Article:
Each year, more than 190,000 American women and men are diagnosed with breast cancer. No one knows if or when breast cancer will develop, but understanding the risk factors for breast cancer may help you take preventive measures to reduce the likelihood of developing the disease.What causes breast cancer?
Breast cancer is caused when the DNA in breast cells mutate or change, disabling specific functions that control cell growth and division. In many cases, these mutated cells die or are attacked by the immune system. But some cells escape the immune system and grow unchecked, forming a tumor in the breast.
While the exact cause of a person’s breast cancer may be unknown, certain risk factors are strongly linked to the disease, including obesity and heavy alcohol use. Also, those who have inherited mutations in their BRCA1 and BRCA2 genes have a high risk of developing breast cancer.Known risk factors for breast cancer include:
Aging: On average, women over 60 are more likely to be diagnosed with breast cancer. Only about 10 percent to 15 percent of breast cancers occur in women younger than 45. However, this may vary for different races or ethnicities.
Gender: Although nearly 2,000 men will be diagnosed with breast cancer each year, breast cancer is 100 times more common in women. The National Cancer Institute estimates that more than 190,000 women will be diagnosed with breast cancer annually.Genetics & family history
Family history: Having a family history of breast cancer, particularly women with a mother, sister or daughter who has or had breast cancer, may double the risk.
Inherited factors: Some inherited genetic mutations may increase your breast cancer risks. Mutations in the BRCA1 and BRCA2 genes are the most common inherited causes. Other rare mutations may also make some women more susceptible to developing breast cancer. Genetic testing reveals the presence of potential genetic problems, particularly in families that have a history of breast cancer.Body traits
Obesity: After menopause, fat tissue may contribute to increases in estrogen levels, and high levels of estrogen may increase the risk of breast cancer. Weight gain during adulthood and excess body fat around the waist may also play a role.
Not having children: Women who have had no children, or who were pregnant later in life (over age 35) may have a greater chance of developing breast cancer. Breastfeeding may help to lower your breast cancer risks.
High breast density: Women with less fatty tissue and more glandular and fibrous tissue may be at higher risk for developing breast cancer than women with less dense breasts.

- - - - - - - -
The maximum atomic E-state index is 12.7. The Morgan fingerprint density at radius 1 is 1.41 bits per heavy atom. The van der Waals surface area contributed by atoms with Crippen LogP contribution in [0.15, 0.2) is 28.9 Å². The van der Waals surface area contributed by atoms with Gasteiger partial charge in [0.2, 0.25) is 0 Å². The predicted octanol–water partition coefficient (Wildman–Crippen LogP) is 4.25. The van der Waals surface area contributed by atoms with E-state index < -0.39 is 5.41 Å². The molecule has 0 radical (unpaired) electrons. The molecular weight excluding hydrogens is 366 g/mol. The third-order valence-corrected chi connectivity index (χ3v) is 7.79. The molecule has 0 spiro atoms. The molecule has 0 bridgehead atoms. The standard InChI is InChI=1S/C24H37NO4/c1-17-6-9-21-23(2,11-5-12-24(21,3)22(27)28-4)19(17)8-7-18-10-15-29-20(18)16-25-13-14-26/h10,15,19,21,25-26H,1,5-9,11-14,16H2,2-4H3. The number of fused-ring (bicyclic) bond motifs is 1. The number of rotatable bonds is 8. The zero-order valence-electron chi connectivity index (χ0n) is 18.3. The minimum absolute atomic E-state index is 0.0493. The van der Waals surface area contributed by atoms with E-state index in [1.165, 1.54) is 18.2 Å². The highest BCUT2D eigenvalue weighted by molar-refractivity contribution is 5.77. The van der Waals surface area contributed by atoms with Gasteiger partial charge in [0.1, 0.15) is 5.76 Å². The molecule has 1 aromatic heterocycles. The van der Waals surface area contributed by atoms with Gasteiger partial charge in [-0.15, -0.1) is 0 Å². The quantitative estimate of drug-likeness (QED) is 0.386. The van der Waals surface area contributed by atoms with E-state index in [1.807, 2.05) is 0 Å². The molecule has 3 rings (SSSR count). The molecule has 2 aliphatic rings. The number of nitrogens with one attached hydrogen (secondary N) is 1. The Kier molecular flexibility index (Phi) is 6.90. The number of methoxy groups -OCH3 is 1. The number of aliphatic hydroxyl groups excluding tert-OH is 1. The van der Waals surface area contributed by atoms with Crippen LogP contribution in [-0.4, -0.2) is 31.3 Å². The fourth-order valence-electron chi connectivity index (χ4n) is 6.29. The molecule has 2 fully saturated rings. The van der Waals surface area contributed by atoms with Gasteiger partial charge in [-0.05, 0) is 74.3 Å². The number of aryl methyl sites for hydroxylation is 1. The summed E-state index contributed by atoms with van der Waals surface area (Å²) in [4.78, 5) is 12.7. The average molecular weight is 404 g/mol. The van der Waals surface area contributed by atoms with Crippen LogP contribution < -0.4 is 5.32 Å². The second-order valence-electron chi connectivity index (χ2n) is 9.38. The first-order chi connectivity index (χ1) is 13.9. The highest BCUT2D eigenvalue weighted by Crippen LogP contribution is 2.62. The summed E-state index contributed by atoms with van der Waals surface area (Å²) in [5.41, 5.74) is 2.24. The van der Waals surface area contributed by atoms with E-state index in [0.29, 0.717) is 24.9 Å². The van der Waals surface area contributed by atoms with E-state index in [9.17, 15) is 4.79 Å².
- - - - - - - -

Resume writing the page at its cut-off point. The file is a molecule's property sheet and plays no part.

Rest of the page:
Certain breast changes: Certain benign (noncancerous) breast conditions may increase breast cancer risk.
Menstrual history: Women who start menstruation at an early age (before age 12) and/or menopause at an older age (after age 55) have a slightly higher risk of breast cancer. The increase in risk may be due to a longer lifetime exposure to the hormones estrogen and progesterone.Lifestyle
A sedentary lifestyle: Physical activity in the form of regular exercise for four to seven hours a week may help to reduce breast cancer risk.
Heavy drinking: The use of alcohol is linked to an increased risk of developing breast cancer. The risk increases with the amount of alcohol consumed.Previous treatments
Birth control pills: Using oral contraceptives within the past 10 years may slightly increase the risk of developing breast cancer. The risk decreases over time once the pills are stopped.
Combined post-menopausal hormone therapy (PHT): Using combined hormone therapy after menopause increases the risk of developing breast cancer. Combined HT also increases the likelihood that the cancer may be found at a more advanced stage.
Diethylstilbestrol exposure (DES): Previous use of DES, a drug commonly given to pregnant women from 1940 to 1971 to prevent miscarriage, may slightly increase the risk of developing breast cancer. Women whose mothers took DES during pregnancy may also have a slightly higher risk of breast cancer.
Radiation exposure: Women who, as children or young adults, had radiation therapy to the chest area as treatment for another cancer have a significantly increased risk for breast cancer.
Next topic: What are the symptoms of breast cancer?